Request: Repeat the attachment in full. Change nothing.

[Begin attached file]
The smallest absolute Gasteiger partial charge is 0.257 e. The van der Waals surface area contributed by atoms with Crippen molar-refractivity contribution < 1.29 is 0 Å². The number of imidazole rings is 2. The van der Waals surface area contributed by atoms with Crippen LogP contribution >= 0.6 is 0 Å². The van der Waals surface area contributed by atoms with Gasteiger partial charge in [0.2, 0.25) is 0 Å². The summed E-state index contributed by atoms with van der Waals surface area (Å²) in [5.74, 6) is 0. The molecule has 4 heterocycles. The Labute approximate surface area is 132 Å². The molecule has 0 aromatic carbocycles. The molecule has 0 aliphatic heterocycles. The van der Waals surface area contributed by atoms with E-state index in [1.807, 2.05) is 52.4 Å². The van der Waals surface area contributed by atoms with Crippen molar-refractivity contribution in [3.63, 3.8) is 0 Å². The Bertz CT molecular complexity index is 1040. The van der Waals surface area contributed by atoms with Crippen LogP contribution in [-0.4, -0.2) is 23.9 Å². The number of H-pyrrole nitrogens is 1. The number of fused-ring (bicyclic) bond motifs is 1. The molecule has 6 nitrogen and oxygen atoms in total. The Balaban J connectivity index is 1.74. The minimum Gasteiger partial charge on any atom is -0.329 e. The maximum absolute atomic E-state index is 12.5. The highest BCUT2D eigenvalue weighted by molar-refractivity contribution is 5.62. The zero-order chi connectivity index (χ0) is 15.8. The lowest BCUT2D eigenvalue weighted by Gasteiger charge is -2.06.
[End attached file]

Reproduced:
The smallest absolute Gasteiger partial charge is 0.257 e. The van der Waals surface area contributed by atoms with Crippen molar-refractivity contribution < 1.29 is 0 Å². The number of imidazole rings is 2. The van der Waals surface area contributed by atoms with Crippen LogP contribution >= 0.6 is 0 Å². The van der Waals surface area contributed by atoms with Gasteiger partial charge in [0.2, 0.25) is 0 Å². The summed E-state index contributed by atoms with van der Waals surface area (Å²) in [5.74, 6) is 0. The molecule has 4 heterocycles. The Labute approximate surface area is 132 Å². The molecule has 0 aromatic carbocycles. The molecule has 0 aliphatic heterocycles. The van der Waals surface area contributed by atoms with E-state index in [1.807, 2.05) is 52.4 Å². The van der Waals surface area contributed by atoms with Crippen molar-refractivity contribution in [3.63, 3.8) is 0 Å². The Bertz CT molecular complexity index is 1040. The van der Waals surface area contributed by atoms with Crippen LogP contribution in [-0.4, -0.2) is 23.9 Å². The number of H-pyrrole nitrogens is 1. The number of fused-ring (bicyclic) bond motifs is 1. The molecule has 6 nitrogen and oxygen atoms in total. The Balaban J connectivity index is 1.74. The minimum Gasteiger partial charge on any atom is -0.329 e. The maximum absolute atomic E-state index is 12.5. The highest BCUT2D eigenvalue weighted by molar-refractivity contribution is 5.62. The zero-order chi connectivity index (χ0) is 15.8. The lowest BCUT2D eigenvalue weighted by Gasteiger charge is -2.06.